Search

Paul

What is your role in the Technology Division at Goldman Sachs?
I work as a software engineer within Market Data in Technology Infrastructure. Here we get to engineer really cool tools and services in order to enable market data to operate as efficiently as possible, and we work with other sub-teams in order to do this.

What does your average week look like?
Monday and Tuesday I am at university. This semester we have 3 lectures from 10am until 4pm on Monday, with an hour break at 1pm, and then Tuesday we have lab sessions from 9am-1pm. Here we get to put all of our technical skills into practice, and we spend time doing things like learning to programme in different languages, or taking apart computers - this is the really fun part! Between Wednesday and Friday I am in the office. Wednesday starts off with a 2 hour apprentice session, where we meet together to go over a topic which helps us to deliver our soft skills – for example delivering presentations.

I then have a team meeting with my team, discussing our priorities for the week. The rest of my week involves me catching up with and meeting people across the firm (often in different countries), working on my business objectives and attending seminars by our affinity networks.”

Why did you decide to pursue the degree apprenticeship programme?
I saw that this was an excellent opportunity to study and get a degree, whilst gaining some real industry experience for a number of years. I love the hands-on approach of this apprenticeship, and being able to take what I’ve learnt at university and apply it to work – and vice versa.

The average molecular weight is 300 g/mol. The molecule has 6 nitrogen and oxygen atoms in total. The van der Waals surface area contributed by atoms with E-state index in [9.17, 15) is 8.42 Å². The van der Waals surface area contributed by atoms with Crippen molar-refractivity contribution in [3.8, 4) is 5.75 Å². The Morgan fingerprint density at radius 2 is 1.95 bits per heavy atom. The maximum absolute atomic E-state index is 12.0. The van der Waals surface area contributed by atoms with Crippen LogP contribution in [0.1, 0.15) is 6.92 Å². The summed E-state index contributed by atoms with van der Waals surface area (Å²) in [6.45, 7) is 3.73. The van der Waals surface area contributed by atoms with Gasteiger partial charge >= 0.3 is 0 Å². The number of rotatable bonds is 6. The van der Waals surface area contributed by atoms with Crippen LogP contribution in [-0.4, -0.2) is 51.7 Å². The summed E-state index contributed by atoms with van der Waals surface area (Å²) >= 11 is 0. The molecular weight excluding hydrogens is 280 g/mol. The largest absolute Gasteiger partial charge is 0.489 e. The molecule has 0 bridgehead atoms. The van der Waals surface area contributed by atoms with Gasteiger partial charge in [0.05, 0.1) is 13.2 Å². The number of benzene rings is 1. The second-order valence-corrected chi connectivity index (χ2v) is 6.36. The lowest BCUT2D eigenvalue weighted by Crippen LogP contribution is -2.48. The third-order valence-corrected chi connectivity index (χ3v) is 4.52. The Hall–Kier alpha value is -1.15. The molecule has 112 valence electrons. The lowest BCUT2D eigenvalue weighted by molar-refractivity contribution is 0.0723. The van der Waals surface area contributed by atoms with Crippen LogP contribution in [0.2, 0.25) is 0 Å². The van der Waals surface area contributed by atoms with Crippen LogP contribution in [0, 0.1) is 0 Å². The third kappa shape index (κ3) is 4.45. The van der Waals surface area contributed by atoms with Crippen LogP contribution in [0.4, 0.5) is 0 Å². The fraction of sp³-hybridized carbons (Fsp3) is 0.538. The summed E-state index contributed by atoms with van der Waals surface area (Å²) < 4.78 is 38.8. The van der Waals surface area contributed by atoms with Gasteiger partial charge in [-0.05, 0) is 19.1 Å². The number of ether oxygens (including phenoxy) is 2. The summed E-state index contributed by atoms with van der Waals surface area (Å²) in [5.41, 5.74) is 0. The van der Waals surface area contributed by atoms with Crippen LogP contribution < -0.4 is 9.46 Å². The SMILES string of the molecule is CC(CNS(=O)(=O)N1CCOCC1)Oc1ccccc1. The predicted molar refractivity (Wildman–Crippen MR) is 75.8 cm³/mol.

What were you doing before you joined the programme?
I was studying A-level Biology, Chemistry and Maths at Sixth Form, and had only played around with tech before for fun. Having no solid coding experience is fine. As long as you have an interest in technology you can learn!

In your view, what are the benefits of studying and working at the same time?
At university, we are taught the basic foundations we need in order to become great programmers regardless of the language. This is really crucial, but at work we are exposed to real life tech and knowledge which is quite advanced, and enables us to see the context of what we are learning in university. It also keeps me busy!

How have you approached balancing responsibilities for your university studies and your work at Goldman Sachs?
I leverage all the support at work. I am surrounded by tech experts with years of experience; these guys are goldmines of information and are so great to learn from, even with the university course. In terms of the workload, I try to do as much as I can during the week, so that on the weekends I can relax. I try to utilise the days at university to get as much uni work done then, because there is less time after work. Our managers are really understanding about the workload, and so the work from the office stays there. We don’t bring office work home.

What’s the one piece of advice from your experience that you would pass on to someone applying to an apprenticeship programme?
Make sure you know how to discipline yourself. Coming to uni and work is an amazing experience with a lot of hard work, and with a lot more freedom in terms of how and when you study. Because of this you need to be able to discipline yourself to work when you need to, and also to know when you need to relax. Find something that you enjoy doing outside of work or university and stick to it. Get involved with the societies at university, go to the gym or play an instrument for example. But it is really important to find something that helps you to withdraw from uni and work to maintain harmony